Heimrad Bäcker’s ‘documentary poems’ turn artifacts of evil into the stuff of art
Two subjects that even most conscientious readers know not enough about: concrete poetry and the German-language, postwar literary avant-garde. These subjects reach their dark syzygy in the work of Heimrad Bäcker, an Austrian poet, editor, and publisher of a certain generation whose transcript—the lowercase is not just correct but imperative—has recently been translated into English.
We’ll begin with the discipline with the least modifiers: concrete poetry is poetry whose appearance has been made integral to meaning; poetry whose typography, not always justified to the left margin, is at least as important to comprehension as word-meaning, rhythm, and rhyme. The best examples are the worst classics from grade-school English: the poem about the word “and” in the shape of an ampersand; the poem about a jug shaped like a jug; the poem about a boy’s blue eyes printed in blue font. I’ve fantasized about writing a positive, even effusive review of a book that would be arranged on the page into the outlines of a toilet or to form the word “NOT!”
Of course, concrete poems also exist in situ, or in nature—they can be found, or discovered, and this process of discovery, the founding poets tell us, is the most moral way “to write.” This process gets at not what can be made, but what is. And so, a stop sign says stop but take that sign off a streetcorner and hang it on a museum wall and the meaning has changed with context. A celebrity’s signature is “an autograph,” and is worth something; its provenance gives value, and its connotative appearance means more than the denotative content of that appearance, which is, after all, only scribbled with pen. These fetishistic concerns come into play particularly on occasions for which traditional verse seems inadequate: the most moving tribute I’ve encountered to the victims of 9/11 was hearing their names read over a loudspeaker on a windy anniversary in downtown Manhattan—doomed name after name without pause, the sheer mass and the mass of their different heritages overwhelming; and it’s glib but accurate to say that Auschwitz, that deathcamp that has “inspired”—a terrible verb—so much of the most inferior poetry of the 20th century, is itself a sort of concrete poem (which is to say: a poem in concrete, and in wood and wire).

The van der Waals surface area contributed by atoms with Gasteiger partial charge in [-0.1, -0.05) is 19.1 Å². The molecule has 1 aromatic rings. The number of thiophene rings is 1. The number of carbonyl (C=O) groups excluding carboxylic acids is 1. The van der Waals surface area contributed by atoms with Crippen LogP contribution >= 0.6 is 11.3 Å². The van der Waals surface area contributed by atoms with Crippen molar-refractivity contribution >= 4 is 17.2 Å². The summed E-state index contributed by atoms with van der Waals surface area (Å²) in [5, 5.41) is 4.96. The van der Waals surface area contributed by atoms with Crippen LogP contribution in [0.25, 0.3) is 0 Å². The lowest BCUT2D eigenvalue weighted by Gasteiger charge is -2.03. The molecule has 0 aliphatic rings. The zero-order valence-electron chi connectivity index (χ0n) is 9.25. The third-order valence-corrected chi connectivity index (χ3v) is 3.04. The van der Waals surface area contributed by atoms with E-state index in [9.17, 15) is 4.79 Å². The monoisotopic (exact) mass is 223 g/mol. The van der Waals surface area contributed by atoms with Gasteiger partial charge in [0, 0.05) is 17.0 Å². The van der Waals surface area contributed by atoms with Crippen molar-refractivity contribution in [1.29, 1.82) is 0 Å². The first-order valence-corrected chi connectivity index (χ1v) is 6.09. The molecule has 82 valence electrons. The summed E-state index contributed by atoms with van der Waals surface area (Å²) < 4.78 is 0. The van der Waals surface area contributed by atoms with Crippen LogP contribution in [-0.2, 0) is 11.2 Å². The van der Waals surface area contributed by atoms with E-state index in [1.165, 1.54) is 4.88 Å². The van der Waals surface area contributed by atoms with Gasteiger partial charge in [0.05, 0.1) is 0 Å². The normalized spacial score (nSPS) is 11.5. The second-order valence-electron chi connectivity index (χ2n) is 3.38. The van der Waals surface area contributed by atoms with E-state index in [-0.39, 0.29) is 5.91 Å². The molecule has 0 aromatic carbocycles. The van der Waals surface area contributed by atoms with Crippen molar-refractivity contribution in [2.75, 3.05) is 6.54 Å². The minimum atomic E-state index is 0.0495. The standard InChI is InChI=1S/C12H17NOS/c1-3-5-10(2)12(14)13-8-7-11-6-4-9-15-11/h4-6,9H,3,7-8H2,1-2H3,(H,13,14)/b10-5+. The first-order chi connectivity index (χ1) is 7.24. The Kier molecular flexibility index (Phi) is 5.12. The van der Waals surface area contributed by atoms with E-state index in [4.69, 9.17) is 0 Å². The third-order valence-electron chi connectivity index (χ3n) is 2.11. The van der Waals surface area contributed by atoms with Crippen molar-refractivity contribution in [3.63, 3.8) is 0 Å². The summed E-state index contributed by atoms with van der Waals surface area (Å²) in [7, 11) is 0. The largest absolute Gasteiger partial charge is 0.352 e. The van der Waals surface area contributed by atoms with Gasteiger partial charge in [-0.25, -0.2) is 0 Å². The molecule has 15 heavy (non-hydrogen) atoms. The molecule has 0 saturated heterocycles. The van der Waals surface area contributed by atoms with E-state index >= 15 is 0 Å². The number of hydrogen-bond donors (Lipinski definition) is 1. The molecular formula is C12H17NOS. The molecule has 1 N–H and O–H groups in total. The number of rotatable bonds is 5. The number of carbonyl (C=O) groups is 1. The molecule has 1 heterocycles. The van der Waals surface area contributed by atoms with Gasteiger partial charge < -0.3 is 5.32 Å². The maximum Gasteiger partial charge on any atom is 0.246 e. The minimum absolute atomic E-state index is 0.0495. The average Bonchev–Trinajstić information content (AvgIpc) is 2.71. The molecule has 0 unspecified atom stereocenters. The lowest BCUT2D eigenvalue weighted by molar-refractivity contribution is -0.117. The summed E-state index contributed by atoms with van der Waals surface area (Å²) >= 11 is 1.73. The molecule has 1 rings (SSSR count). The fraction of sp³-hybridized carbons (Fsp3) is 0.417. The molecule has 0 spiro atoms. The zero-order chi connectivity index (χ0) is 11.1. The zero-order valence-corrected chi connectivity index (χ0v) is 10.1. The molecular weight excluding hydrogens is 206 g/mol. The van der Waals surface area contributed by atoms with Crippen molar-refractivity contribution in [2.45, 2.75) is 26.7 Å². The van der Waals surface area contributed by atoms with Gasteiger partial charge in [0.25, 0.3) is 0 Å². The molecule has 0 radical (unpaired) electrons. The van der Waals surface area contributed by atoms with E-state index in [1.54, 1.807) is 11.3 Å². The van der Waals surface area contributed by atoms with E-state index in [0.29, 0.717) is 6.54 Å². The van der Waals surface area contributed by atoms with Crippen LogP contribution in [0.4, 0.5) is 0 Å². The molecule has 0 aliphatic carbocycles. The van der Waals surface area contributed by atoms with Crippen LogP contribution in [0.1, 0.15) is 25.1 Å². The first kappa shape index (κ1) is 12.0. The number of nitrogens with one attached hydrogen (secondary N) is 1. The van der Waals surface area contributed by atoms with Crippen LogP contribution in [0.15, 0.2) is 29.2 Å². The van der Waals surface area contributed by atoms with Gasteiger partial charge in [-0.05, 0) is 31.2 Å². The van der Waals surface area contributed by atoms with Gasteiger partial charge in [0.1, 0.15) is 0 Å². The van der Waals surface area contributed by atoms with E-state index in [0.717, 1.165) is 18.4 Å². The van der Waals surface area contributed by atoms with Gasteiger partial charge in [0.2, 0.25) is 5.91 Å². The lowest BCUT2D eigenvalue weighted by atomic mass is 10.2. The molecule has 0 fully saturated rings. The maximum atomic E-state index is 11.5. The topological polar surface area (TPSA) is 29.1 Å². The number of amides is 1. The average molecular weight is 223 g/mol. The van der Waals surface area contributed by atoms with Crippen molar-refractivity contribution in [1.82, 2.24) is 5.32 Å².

But if, as Theodor Adorno maintained, after Auschwitz poetry was immoral (though he later repented of that statement), what were writers of the 1950s to write? Novels that avoided mentioning anything that happened in occupied Poland? Radio dramas of Nazi apologetics? Tens of millions were dead, cities were razed, and German-language literature was somehow corpse and city at once: a corpus first killed, then looted of its vitals, defiled. Also, it didn’t help that many of Germany and Austria’s finest writers were Jews. In the wake of that loss it became apparent that no ideal literature could reconstitute culture because it was just such literary idealism that had collaborated in culture’s destruction: Hitler was a noted memoirist; Goebbels, a literature Ph.D. from Heidelberg, wrote novels and poetry; and good Nazis were supposed to read Goethe between bouts of Jew-killing under the shade of Goethe’s oak tree at Buchenwald.
The 1950s and ’60s avant-garde decided to aid that destruction by destroying the destroyers, and what that meant, especially, was giving them their say—again. By changing context one changed content, as Bäcker and the writers published by neue texte, the name of the journal he edited and publishing house he led (writers comprising the Vienna Group, including Friedrich Achleitner, H.C. Artmann, Konrad Bayer, Gerhard Rühm, and Oswald Wiener), “wrote” by quotation and juxtaposition. Bäcker called his technique “System nachschrift,” literally the system of writing-after, or after-writing, but a word commonly used to mean “postscript.” His transcript is made only of documents pertaining to the Nazi regime and the Holocaust (other texts, like nachschrift, nachschrift 2, and EPITAPH, occasionally have recourse to visual material). At the same time that Günter Grass was trying to write a future for Germany by repoliticizing the novel, at the same time Peter Handke was denouncing Grass’s outward approach to politics and was instead writing inward, Bäcker invented a terminus for both: the personal and political. His genre, which would be called Dokumentarliteratur (documentary literature), or dokumentarische dichtung (documentary poetry), signaled a formal contribution as original as Thomas Bernhard’s unbreakable paragraphs, but it is as moral contribution that it remains incomparable.
Here the banality of evil becomes the sublimity of a poem; here Bäcker incriminates by verse: